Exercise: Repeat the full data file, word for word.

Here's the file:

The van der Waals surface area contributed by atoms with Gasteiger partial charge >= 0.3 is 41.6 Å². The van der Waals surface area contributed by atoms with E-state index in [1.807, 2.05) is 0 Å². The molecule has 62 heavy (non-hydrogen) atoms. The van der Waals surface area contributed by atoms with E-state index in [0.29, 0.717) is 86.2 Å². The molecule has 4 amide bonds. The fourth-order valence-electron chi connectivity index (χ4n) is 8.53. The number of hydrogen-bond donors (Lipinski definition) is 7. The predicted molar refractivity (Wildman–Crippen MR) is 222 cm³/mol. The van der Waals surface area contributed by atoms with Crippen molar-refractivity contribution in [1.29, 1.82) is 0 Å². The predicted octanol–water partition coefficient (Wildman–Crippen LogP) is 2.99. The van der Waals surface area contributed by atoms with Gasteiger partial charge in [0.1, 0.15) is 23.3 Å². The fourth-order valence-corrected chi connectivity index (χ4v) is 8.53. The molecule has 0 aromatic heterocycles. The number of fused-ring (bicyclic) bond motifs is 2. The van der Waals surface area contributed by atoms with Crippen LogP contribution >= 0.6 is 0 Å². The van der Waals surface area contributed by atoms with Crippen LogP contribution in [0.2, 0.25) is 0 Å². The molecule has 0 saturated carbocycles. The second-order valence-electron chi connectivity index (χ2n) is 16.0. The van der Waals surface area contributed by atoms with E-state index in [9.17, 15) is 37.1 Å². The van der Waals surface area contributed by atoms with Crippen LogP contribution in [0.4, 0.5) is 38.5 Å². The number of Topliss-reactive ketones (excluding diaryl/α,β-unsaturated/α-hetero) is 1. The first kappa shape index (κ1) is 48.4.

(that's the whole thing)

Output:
The van der Waals surface area contributed by atoms with Gasteiger partial charge >= 0.3 is 41.6 Å². The van der Waals surface area contributed by atoms with E-state index in [1.807, 2.05) is 0 Å². The molecule has 62 heavy (non-hydrogen) atoms. The van der Waals surface area contributed by atoms with E-state index in [0.29, 0.717) is 86.2 Å². The molecule has 4 amide bonds. The fourth-order valence-electron chi connectivity index (χ4n) is 8.53. The number of hydrogen-bond donors (Lipinski definition) is 7. The predicted molar refractivity (Wildman–Crippen MR) is 222 cm³/mol. The van der Waals surface area contributed by atoms with Crippen molar-refractivity contribution in [1.29, 1.82) is 0 Å². The predicted octanol–water partition coefficient (Wildman–Crippen LogP) is 2.99. The van der Waals surface area contributed by atoms with Gasteiger partial charge in [0.1, 0.15) is 23.3 Å². The fourth-order valence-corrected chi connectivity index (χ4v) is 8.53. The molecule has 0 aromatic heterocycles. The number of fused-ring (bicyclic) bond motifs is 2. The van der Waals surface area contributed by atoms with Crippen LogP contribution >= 0.6 is 0 Å². The van der Waals surface area contributed by atoms with Crippen LogP contribution in [0.2, 0.25) is 0 Å². The molecule has 0 saturated carbocycles. The second-order valence-electron chi connectivity index (χ2n) is 16.0. The van der Waals surface area contributed by atoms with E-state index in [9.17, 15) is 37.1 Å². The van der Waals surface area contributed by atoms with Crippen LogP contribution in [0.4, 0.5) is 38.5 Å². The number of Topliss-reactive ketones (excluding diaryl/α,β-unsaturated/α-hetero) is 1. The first kappa shape index (κ1) is 48.4.